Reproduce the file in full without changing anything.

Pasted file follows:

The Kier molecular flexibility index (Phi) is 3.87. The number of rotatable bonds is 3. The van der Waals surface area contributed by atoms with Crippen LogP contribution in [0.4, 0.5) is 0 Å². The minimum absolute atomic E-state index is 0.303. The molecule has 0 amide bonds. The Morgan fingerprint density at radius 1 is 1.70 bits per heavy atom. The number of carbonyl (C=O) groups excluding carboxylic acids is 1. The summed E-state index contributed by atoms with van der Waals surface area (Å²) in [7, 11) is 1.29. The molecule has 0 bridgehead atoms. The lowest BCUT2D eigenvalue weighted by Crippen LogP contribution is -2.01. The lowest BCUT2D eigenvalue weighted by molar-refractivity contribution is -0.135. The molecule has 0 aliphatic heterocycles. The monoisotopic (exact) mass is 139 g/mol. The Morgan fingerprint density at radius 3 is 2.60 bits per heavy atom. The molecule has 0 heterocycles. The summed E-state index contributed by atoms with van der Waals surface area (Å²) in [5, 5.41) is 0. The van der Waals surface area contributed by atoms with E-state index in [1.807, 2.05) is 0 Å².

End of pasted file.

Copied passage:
The Kier molecular flexibility index (Phi) is 3.87. The number of rotatable bonds is 3. The van der Waals surface area contributed by atoms with Crippen LogP contribution in [0.4, 0.5) is 0 Å². The minimum absolute atomic E-state index is 0.303. The molecule has 0 amide bonds. The Morgan fingerprint density at radius 1 is 1.70 bits per heavy atom. The number of carbonyl (C=O) groups excluding carboxylic acids is 1. The summed E-state index contributed by atoms with van der Waals surface area (Å²) in [7, 11) is 1.29. The molecule has 0 bridgehead atoms. The lowest BCUT2D eigenvalue weighted by Crippen LogP contribution is -2.01. The lowest BCUT2D eigenvalue weighted by molar-refractivity contribution is -0.135. The molecule has 0 aliphatic heterocycles. The monoisotopic (exact) mass is 139 g/mol. The Morgan fingerprint density at radius 3 is 2.60 bits per heavy atom. The molecule has 0 heterocycles. The summed E-state index contributed by atoms with van der Waals surface area (Å²) in [5, 5.41) is 0. The van der Waals surface area contributed by atoms with E-state index in [1.807, 2.05) is 0 Å².